May 2, 1994

WHENEVER I FEEL the need to draw but there's no model around, I draw a skull that sits on my desk. He was about thirty years old. Of African ancestry, he died in India sometime during this century. He was mainly vegetarian, and lived on stone-ground flour. This I know from his teeth, which are polished smooth from the abrasive food. Some of them are worn through to the nerve, and he had deep abscesses where infections ate through the bone of his face. He must have been in constant, dreadful pain. He probably died of pneumonia, which is what most people die from. I have no name for him. He had his own name, and I don't know what it was. I will not do him the indignity of naming him again. His dry bones brought more money than he ever made in his life. Even in death he keeps on working, and he's still not getting paid. Whenever I draw him I think of modern dentistry. If I could live anywhere or anywhen, it would be here and now. Especially when I bite into an apple.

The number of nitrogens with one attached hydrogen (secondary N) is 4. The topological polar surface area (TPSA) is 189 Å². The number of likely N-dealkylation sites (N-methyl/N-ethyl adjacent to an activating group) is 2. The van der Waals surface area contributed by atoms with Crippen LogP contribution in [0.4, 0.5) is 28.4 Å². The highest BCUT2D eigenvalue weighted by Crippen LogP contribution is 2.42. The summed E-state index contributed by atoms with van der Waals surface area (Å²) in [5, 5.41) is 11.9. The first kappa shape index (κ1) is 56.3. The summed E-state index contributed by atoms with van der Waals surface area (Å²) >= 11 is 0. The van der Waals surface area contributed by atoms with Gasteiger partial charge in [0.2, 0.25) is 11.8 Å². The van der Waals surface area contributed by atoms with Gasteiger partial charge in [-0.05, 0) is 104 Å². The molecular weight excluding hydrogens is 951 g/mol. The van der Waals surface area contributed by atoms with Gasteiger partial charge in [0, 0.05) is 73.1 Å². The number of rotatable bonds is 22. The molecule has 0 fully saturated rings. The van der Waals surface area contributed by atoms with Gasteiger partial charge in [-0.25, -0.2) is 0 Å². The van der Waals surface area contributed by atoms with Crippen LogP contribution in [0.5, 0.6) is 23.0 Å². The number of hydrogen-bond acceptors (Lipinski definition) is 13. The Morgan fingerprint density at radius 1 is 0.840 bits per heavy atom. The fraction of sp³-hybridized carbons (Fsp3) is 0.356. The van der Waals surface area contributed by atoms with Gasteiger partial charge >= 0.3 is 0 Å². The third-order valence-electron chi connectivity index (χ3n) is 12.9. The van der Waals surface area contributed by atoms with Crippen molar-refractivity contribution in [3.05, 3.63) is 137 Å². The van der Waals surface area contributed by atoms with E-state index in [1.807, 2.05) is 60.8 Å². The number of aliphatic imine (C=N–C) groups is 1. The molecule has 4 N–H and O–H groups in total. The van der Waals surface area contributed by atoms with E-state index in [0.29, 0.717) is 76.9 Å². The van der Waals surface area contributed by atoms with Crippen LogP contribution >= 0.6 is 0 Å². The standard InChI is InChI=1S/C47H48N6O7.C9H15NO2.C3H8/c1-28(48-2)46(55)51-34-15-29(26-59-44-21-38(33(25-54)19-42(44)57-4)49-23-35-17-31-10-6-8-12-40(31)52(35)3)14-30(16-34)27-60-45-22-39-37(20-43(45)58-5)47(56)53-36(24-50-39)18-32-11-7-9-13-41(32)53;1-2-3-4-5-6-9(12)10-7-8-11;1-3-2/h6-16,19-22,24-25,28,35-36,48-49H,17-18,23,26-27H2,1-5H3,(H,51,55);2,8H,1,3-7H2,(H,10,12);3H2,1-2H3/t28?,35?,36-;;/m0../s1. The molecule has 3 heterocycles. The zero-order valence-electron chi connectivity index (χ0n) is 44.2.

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Artist's Model

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